January 2013 Issue
a conversation with cover artist Aaron Angello
Open Letters: A still from Face (triptych) is our cover image this month, an uncanny post-cubist piece, post- in that it’s both a diagram and a mirror, uncanny because it unsettles our idea of scale: lashes impersonate forests, eyes reveal themselves as nostrils, lips look like wounds. Is it your own face? And how did you prepare for the shots? (How long did you pose for the shots? Did you film one dimension? And did you moisturize?)
Aaron Angello: I like the way you describe the piece! And I’m glad you thought of scale. This piece is a still from a video I made. Each of the parts, each of the little rectangles, is a HD video. I used a microscope camera and filmed a few seconds of a half inch of my face (yes it is my face). I ended up with about 140 videos that I looped and arranged in such a way the whole face is represented. You mentioned its cubist quality. I noticed that too, although it happened more by accident than by design. The camera followed the contours of the face, or in other words, it was looking at the face from several diverse perspectives. Once the image is flattened, the effect that Braque and Picasso were going for, that of presenting several different points of view (or points in time) simultaneously, is more or less achieved.
So why a self-portrait? I was about to say it’s because I’m so vain, as a joke, but in fact vanity is an important part of it. Artists and writers are in some sense always presenting themselves in their work, whether it’s Cindy Sherman posing in her own photographs or Kenneth Goldsmith appropriating and recontextualizing The New York Times. Once the artist’s work is made available to the public the artist him- or herself is subject to public scrutiny. We often find ourselves, as viewers, readers, audience, asking what kind of person would make this or that kind of work. The idea of removing the creative subject from any work of art is a bit silly to me. Anyway, I’m one of those artists/poets who likes to hide out, to try to disappear from my work. This piece was in a sense an attempt to engage with that aspect of my personality. So your question “Did you moisturize?” is actually a fascinating question. And the answer is no. I also didn’t shave, I had chapped lips — I made this on one of those days when I wouldn’t want someone looking at me at all, let alone under a microscope. But I felt that if I am to acknowledge my subjective presence in everything I do, I need to recognize the shudder-inducing fact that I am deeply flawed, physically and otherwise. I wanted to show the ugly.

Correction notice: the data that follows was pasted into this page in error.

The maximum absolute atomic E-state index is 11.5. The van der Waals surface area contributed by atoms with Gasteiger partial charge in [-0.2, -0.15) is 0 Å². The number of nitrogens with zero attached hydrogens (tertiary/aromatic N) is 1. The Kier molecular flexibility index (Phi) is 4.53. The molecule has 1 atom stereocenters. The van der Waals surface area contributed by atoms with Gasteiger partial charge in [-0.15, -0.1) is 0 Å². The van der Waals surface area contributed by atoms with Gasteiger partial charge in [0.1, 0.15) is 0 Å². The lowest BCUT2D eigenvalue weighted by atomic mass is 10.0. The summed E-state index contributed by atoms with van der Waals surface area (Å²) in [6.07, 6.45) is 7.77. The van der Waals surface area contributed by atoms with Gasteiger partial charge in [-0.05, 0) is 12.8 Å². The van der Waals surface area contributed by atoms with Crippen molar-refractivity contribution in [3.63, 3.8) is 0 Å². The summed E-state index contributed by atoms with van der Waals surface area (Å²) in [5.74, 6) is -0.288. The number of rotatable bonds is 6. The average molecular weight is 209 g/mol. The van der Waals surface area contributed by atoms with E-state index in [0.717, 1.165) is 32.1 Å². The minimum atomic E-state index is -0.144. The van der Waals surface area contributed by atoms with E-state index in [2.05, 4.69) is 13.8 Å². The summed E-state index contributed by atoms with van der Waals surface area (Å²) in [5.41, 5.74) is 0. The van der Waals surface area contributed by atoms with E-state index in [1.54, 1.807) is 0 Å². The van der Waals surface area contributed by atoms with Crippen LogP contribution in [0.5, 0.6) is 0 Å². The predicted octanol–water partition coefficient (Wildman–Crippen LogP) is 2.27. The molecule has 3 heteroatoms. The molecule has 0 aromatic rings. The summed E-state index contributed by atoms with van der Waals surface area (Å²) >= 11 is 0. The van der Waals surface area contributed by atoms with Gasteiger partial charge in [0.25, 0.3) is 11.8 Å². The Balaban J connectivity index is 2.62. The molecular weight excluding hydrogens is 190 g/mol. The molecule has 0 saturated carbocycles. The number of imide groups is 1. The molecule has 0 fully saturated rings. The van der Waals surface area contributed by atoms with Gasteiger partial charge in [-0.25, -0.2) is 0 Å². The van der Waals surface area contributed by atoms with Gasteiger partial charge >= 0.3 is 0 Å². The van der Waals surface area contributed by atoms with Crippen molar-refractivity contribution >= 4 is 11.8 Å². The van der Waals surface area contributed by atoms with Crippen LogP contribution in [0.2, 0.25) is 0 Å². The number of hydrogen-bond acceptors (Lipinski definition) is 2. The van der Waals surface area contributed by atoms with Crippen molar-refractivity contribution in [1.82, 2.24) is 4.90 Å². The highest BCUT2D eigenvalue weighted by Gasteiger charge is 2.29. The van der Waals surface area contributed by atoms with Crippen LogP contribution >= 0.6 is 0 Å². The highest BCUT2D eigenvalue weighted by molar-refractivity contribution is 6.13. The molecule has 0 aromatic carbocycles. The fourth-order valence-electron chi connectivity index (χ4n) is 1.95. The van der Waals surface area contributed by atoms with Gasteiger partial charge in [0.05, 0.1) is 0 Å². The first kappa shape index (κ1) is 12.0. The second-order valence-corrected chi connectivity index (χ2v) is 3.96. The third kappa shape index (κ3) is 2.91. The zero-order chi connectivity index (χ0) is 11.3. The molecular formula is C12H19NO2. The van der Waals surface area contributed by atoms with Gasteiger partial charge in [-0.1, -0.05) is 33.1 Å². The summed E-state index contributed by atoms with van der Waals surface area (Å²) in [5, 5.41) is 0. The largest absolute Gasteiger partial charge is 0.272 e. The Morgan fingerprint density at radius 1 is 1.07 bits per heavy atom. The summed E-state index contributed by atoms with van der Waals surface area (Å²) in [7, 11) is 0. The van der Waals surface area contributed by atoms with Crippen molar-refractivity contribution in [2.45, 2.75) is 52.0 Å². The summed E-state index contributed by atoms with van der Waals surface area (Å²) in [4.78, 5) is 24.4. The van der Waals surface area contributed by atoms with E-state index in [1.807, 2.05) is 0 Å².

OL: In The Portico Shaking you conflate found super 8 footage with bits of text, writing: “the effect, I hope, is that the viewer (reader) creates her/his own narrative.” Yet I find when I’m exposed to this or any number of discordant pieces, I’m perfectly happy to let the experience — the words and images — just wash over me, evoking this or that stray thought or emotion, perhaps even creating the structure of inspiration, but rarely do these elements, for me, cohere into anything I’d call narrative. Are these just two descriptions of the same sensation or are we talking about different experiences? Do you personally encounter narrative in disjunctivism, or is there a more abstracted quality to your experience?
Aaron: Narrative, I would argue, is just a sequence of events. At least that’s what the reader/viewer is given. The reader/viewer makes the story. In life, we do this all the time. We take fragments of information – I saw this woman in the morning with what appeared to be her husband and children, and later that night I saw her in a restaurant holding the hand of a different man. Those are two fragments of information that share a character but nothing else. However, in my mind, I’m narrating an elaborate story of love and deception and betrayal. We are beings who narrate – we make sense of the world through the utilization of stories. Some stories make it easer on the reader/viewer by providing more information, by providing familiar clues, and/or by adhering to preexisting narrative structures, but the making of meaning is still, in large part, up to the reader/viewer. One of the great things that disjunction can do is highlight this fact. The Language poets really pointed this out to us in the seventies and eighties; they showed us the political value of shifting power from the author (authority) to the reader, of allowing the reader to realize her/his own power with regard to the making of meaning, the production of truth. That’s not to say that your experience of reading or watching disjunctive work is not a valid one, but it’s your way of making sense of both the piece and of the world in which the piece exists. Other people have read/watched this piece and come away with a various stories, many of them about unsolved murders — always with a different murderer.
What I did in this Portico is assemble fragments of found footage, and then manipulate the footage in a way that replicates filmic “clues.” I slowed some footage down, I affected the pace and rhythm at which the text was presented, and I created a sound design that I hoped would trigger the reader/viewer’s sense of story.